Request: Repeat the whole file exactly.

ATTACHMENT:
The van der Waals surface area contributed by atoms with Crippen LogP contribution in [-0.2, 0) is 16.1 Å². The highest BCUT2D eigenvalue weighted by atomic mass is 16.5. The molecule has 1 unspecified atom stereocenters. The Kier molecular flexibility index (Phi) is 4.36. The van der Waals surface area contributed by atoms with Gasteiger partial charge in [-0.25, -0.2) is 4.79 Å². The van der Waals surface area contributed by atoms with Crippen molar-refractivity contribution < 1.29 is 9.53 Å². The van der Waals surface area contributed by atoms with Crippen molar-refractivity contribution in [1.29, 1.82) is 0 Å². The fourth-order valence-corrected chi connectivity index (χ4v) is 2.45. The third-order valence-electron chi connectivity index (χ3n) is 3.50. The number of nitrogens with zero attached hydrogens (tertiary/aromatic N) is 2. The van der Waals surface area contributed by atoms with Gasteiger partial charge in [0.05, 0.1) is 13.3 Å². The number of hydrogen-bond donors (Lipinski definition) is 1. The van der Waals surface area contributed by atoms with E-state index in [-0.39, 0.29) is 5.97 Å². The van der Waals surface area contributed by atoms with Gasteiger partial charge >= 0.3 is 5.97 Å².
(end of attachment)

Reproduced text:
The van der Waals surface area contributed by atoms with Crippen LogP contribution in [-0.2, 0) is 16.1 Å². The highest BCUT2D eigenvalue weighted by atomic mass is 16.5. The molecule has 1 unspecified atom stereocenters. The Kier molecular flexibility index (Phi) is 4.36. The van der Waals surface area contributed by atoms with Gasteiger partial charge in [-0.25, -0.2) is 4.79 Å². The van der Waals surface area contributed by atoms with Crippen molar-refractivity contribution < 1.29 is 9.53 Å². The van der Waals surface area contributed by atoms with Crippen molar-refractivity contribution in [1.29, 1.82) is 0 Å². The fourth-order valence-corrected chi connectivity index (χ4v) is 2.45. The third-order valence-electron chi connectivity index (χ3n) is 3.50. The number of nitrogens with zero attached hydrogens (tertiary/aromatic N) is 2. The van der Waals surface area contributed by atoms with Gasteiger partial charge in [0.05, 0.1) is 13.3 Å². The number of hydrogen-bond donors (Lipinski definition) is 1. The van der Waals surface area contributed by atoms with E-state index in [-0.39, 0.29) is 5.97 Å². The van der Waals surface area contributed by atoms with Gasteiger partial charge >= 0.3 is 5.97 Å².